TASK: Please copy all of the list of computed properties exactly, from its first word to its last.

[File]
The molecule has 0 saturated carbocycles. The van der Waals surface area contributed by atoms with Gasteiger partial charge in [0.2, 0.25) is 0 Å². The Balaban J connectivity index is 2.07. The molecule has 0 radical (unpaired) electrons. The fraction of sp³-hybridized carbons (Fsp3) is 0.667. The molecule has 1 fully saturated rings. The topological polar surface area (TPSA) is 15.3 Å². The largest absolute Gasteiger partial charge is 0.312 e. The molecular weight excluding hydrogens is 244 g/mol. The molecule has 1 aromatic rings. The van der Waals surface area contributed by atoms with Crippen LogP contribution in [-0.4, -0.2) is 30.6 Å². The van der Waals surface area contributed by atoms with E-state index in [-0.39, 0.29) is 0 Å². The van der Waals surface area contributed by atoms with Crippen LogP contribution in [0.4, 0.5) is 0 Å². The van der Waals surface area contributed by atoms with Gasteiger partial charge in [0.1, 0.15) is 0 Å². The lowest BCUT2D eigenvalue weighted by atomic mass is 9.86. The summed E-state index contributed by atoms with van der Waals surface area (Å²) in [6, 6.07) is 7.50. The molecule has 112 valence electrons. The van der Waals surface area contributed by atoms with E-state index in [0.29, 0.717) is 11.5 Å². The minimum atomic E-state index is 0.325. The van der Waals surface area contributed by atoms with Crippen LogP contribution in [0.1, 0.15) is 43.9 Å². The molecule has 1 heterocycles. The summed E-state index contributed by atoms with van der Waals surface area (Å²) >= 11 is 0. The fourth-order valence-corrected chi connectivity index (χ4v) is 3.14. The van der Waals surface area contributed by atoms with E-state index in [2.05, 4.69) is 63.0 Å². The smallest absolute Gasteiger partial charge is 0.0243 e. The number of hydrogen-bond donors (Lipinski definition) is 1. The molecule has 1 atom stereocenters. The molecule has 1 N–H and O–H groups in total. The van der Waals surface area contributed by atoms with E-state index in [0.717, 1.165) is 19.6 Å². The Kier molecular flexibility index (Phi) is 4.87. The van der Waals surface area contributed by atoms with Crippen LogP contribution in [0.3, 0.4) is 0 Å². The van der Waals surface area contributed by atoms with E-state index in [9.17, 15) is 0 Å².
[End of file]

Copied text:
The molecule has 0 saturated carbocycles. The van der Waals surface area contributed by atoms with Gasteiger partial charge in [0.2, 0.25) is 0 Å². The Balaban J connectivity index is 2.07. The molecule has 0 radical (unpaired) electrons. The fraction of sp³-hybridized carbons (Fsp3) is 0.667. The molecule has 1 fully saturated rings. The topological polar surface area (TPSA) is 15.3 Å². The largest absolute Gasteiger partial charge is 0.312 e. The molecular weight excluding hydrogens is 244 g/mol. The molecule has 1 aromatic rings. The van der Waals surface area contributed by atoms with Crippen LogP contribution in [-0.4, -0.2) is 30.6 Å². The van der Waals surface area contributed by atoms with E-state index in [-0.39, 0.29) is 0 Å². The van der Waals surface area contributed by atoms with Crippen LogP contribution in [0.4, 0.5) is 0 Å². The van der Waals surface area contributed by atoms with Gasteiger partial charge in [0.1, 0.15) is 0 Å². The lowest BCUT2D eigenvalue weighted by atomic mass is 9.86. The summed E-state index contributed by atoms with van der Waals surface area (Å²) in [6, 6.07) is 7.50. The molecule has 112 valence electrons. The van der Waals surface area contributed by atoms with E-state index in [0.29, 0.717) is 11.5 Å². The minimum atomic E-state index is 0.325. The van der Waals surface area contributed by atoms with Crippen LogP contribution in [0.1, 0.15) is 43.9 Å². The molecule has 1 heterocycles. The summed E-state index contributed by atoms with van der Waals surface area (Å²) >= 11 is 0. The fourth-order valence-corrected chi connectivity index (χ4v) is 3.14. The van der Waals surface area contributed by atoms with E-state index in [2.05, 4.69) is 63.0 Å². The smallest absolute Gasteiger partial charge is 0.0243 e. The number of hydrogen-bond donors (Lipinski definition) is 1. The molecule has 1 atom stereocenters. The molecule has 1 N–H and O–H groups in total. The van der Waals surface area contributed by atoms with E-state index in [0.717, 1.165) is 19.6 Å². The Kier molecular flexibility index (Phi) is 4.87. The van der Waals surface area contributed by atoms with Crippen LogP contribution in [0.3, 0.4) is 0 Å². The van der Waals surface area contributed by atoms with E-state index in [9.17, 15) is 0 Å².